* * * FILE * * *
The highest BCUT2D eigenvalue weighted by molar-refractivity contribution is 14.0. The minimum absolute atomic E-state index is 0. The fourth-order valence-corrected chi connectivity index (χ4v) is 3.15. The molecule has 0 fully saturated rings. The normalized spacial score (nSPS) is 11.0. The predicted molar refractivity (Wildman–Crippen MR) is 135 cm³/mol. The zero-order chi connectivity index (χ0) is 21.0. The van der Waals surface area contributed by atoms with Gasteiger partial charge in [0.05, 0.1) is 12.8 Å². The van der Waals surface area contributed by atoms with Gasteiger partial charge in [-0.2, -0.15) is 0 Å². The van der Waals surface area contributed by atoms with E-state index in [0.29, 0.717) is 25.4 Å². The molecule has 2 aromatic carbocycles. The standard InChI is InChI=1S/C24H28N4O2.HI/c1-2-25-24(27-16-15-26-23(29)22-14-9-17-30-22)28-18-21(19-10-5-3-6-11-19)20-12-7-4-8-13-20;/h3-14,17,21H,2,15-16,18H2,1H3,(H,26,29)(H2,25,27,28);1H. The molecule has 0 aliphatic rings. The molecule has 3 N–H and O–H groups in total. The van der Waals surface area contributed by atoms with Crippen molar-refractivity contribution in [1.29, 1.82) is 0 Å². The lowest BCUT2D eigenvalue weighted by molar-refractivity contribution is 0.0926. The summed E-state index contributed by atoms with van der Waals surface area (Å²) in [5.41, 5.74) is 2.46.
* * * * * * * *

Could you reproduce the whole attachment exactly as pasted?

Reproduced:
The highest BCUT2D eigenvalue weighted by molar-refractivity contribution is 14.0. The minimum absolute atomic E-state index is 0. The fourth-order valence-corrected chi connectivity index (χ4v) is 3.15. The molecule has 0 fully saturated rings. The normalized spacial score (nSPS) is 11.0. The predicted molar refractivity (Wildman–Crippen MR) is 135 cm³/mol. The zero-order chi connectivity index (χ0) is 21.0. The van der Waals surface area contributed by atoms with Gasteiger partial charge in [0.05, 0.1) is 12.8 Å². The van der Waals surface area contributed by atoms with Gasteiger partial charge in [-0.2, -0.15) is 0 Å². The van der Waals surface area contributed by atoms with E-state index in [0.29, 0.717) is 25.4 Å². The molecule has 2 aromatic carbocycles. The standard InChI is InChI=1S/C24H28N4O2.HI/c1-2-25-24(27-16-15-26-23(29)22-14-9-17-30-22)28-18-21(19-10-5-3-6-11-19)20-12-7-4-8-13-20;/h3-14,17,21H,2,15-16,18H2,1H3,(H,26,29)(H2,25,27,28);1H. The molecule has 0 aliphatic rings. The molecule has 3 N–H and O–H groups in total. The van der Waals surface area contributed by atoms with Crippen molar-refractivity contribution in [1.29, 1.82) is 0 Å². The lowest BCUT2D eigenvalue weighted by molar-refractivity contribution is 0.0926. The summed E-state index contributed by atoms with van der Waals surface area (Å²) in [5.41, 5.74) is 2.46.